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‘Black Girl’ is a stylish commentary that leaves you wanting more

Thank goodness for Lisa Codrington. Her gutsy new play, “The Adventures of the Black Girl in Her Search for God,” does an impressive thing at the Shaw Festival’s Court House Theatre.

Her one-act play, which runs as part of the festival’s Lunchtime series, uses a George Bernard Shaw novella to lovingly criticize his approach to the Black Girl’s story, while using as a springboard to insert her own views on the character with whom she more obviously identifies.

She does this stylishly, with humor and humility, and plenty of commentary — just as Shaw would have done it. He would surely enjoy this clever adaptation, embarrassing warts and all. And, in fact, he does.

Codrington includes Shaw in the prologue and throughout the show, existing as a wink-nod to her own concept: what if the story of the black girl were written by a black girl (or woman)? How might that differ from a white man’s estimation of her character? Must writers write only what they know, taking the popular line of advice so literally? Shaw shows up to tell us exactly what he thinks, and then some.

Codrington’s experiment is successful off the bat. By making this a conversation about writing this play, it exists alongside and within the play’s story about existence and purpose. In half the length of a typical play, Codrington introduces two stories simultaneously, while being lighthearted and brief. It’s quite a crafty deployment and it mostly succeeds; a few touch-ups here and there would tighten this up quite well.

The story follows a black girl named Black Girl from “the darkest Africa” who is challenged by an exhausted, departing white missionary named White Missionary. They bicker about Black Girl’s desire to question what the missionaries have shared (and withheld): who, why, where, when and how is God? She’s never satisfied, and won’t take no for an answer. She doesn’t take yes for an answer, either. Black Girl is a true philosopher in search of higher meaning, but is blind to the journey required. It’s as if she hasn’t learned how to experience these lessons firsthand. She just wants to learn about them.

Her need for knowledge is sincere. The girl wants to learn. You have to give her that.

Along the way she meets characters from The Bible and pokes plenty of holes in their stories, theories and ideas. Their annoyance is understandable, but they fight just as much with each other, proving her doubts of their logic or perfection. Still, she doesn’t listen well. She asks for the sake of asking, they insist. She asks for the sake of knowledge, she says. Such is the rhetorical life.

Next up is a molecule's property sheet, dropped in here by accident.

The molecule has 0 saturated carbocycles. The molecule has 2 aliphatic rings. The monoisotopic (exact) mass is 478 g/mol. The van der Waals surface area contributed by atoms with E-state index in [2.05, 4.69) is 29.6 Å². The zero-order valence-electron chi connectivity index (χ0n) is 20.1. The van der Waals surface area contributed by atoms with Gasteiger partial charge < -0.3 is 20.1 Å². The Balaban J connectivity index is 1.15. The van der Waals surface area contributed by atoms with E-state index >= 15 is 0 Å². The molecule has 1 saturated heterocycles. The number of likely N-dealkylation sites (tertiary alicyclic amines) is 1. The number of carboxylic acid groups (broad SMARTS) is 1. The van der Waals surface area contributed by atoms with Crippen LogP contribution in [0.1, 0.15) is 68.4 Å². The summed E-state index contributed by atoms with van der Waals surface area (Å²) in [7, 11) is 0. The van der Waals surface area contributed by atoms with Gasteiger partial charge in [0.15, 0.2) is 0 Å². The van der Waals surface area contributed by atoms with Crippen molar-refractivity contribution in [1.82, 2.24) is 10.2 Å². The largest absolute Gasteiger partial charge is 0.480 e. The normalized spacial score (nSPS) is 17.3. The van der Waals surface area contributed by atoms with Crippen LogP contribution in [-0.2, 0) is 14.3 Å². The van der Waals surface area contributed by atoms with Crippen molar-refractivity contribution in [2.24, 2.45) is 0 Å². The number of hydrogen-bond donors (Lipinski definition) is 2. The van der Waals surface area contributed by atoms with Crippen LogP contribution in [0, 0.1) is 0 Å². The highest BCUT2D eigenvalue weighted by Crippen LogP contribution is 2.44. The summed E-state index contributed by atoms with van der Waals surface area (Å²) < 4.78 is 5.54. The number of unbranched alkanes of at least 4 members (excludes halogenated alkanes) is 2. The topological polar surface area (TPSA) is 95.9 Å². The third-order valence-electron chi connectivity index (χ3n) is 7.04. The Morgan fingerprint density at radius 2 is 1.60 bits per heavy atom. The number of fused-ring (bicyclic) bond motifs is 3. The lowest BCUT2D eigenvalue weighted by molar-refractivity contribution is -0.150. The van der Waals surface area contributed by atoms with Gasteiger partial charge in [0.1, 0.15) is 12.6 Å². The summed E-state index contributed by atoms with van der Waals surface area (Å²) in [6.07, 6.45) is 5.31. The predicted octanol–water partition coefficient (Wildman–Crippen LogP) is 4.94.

As a character study, it’s quite smart. As a play, it’s spread a little thin. This is the play’s only tempo, and even in a short hour, it starts to grate. It needs more contrast, a few more beats of silence. Questions are good, but listening is better.

Director Ravi Jain gets great material from his comically gifted cast, especially Tara Rosling as the exhausted (and false?) White Missionary and later, a contentious mathematician on colonial expedition in Black Girl’s backyard. Rosling is a tremendous physical comedian in both roles, putting her bobbing wig to ingenious use.

Natasha Mumba brings honest determination to Black Girl. Mumba could exhibit a few more levels for contrast, but she’s got all the energy her role calls for. There’s a juvenile quality to her incessant questioning that’s appropriate and familiar; think of a precious, precious, pernicious young student, getting on your nerves by way of demanding education. A fine problem to have.

As George Bernard Shaw and other roles, Guy Bannerman brings the festival’s namesake to life. Turns out he’s just as annoying — hocker! But he’s a wise and careful wordsmith, too. That much we knew. Mumba and Bannerman have the best interactions, volleying literary criticisms at each other about the show that they’re currently performing in and that we’re watching. Mega meta.

I left the theater ready for lunch but hungry for more Lisa Codrington. What other Shaw themes could she subvert for our afternoon pleasure? What else does Black Girl want to know about the modern world? And what would Shaw have to say about it?


3 stars (out of 4)

“The Adventures of the Black Girl in Her Search for God” runs through Sept. 11 in repertory at Court House Theatre, Shaw Festival, Niagara-on-the-Lake, Ont. Tickets are $35. Visit or call (800) 511-SHAW.

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